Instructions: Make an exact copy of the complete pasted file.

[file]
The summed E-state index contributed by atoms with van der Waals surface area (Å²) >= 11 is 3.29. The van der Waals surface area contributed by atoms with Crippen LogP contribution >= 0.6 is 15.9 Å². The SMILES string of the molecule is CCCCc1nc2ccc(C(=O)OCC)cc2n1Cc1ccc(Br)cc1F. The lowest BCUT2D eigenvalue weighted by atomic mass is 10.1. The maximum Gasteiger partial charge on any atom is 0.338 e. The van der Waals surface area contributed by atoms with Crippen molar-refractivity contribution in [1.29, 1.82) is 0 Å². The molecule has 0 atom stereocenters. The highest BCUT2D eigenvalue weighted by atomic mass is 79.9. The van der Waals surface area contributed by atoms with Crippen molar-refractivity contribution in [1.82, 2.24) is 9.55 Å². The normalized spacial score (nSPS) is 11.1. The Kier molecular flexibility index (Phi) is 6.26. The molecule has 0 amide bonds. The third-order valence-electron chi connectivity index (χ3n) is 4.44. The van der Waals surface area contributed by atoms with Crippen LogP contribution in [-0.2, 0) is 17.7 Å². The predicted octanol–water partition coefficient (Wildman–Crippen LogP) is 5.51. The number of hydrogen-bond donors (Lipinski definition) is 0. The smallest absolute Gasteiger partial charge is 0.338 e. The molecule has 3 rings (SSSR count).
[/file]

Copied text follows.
The summed E-state index contributed by atoms with van der Waals surface area (Å²) >= 11 is 3.29. The van der Waals surface area contributed by atoms with Crippen LogP contribution >= 0.6 is 15.9 Å². The SMILES string of the molecule is CCCCc1nc2ccc(C(=O)OCC)cc2n1Cc1ccc(Br)cc1F. The lowest BCUT2D eigenvalue weighted by atomic mass is 10.1. The maximum Gasteiger partial charge on any atom is 0.338 e. The van der Waals surface area contributed by atoms with Crippen molar-refractivity contribution in [1.29, 1.82) is 0 Å². The molecule has 0 atom stereocenters. The highest BCUT2D eigenvalue weighted by atomic mass is 79.9. The van der Waals surface area contributed by atoms with Crippen molar-refractivity contribution in [1.82, 2.24) is 9.55 Å². The normalized spacial score (nSPS) is 11.1. The Kier molecular flexibility index (Phi) is 6.26. The molecule has 0 amide bonds. The third-order valence-electron chi connectivity index (χ3n) is 4.44. The van der Waals surface area contributed by atoms with Crippen LogP contribution in [-0.2, 0) is 17.7 Å². The predicted octanol–water partition coefficient (Wildman–Crippen LogP) is 5.51. The number of hydrogen-bond donors (Lipinski definition) is 0. The smallest absolute Gasteiger partial charge is 0.338 e. The molecule has 3 rings (SSSR count).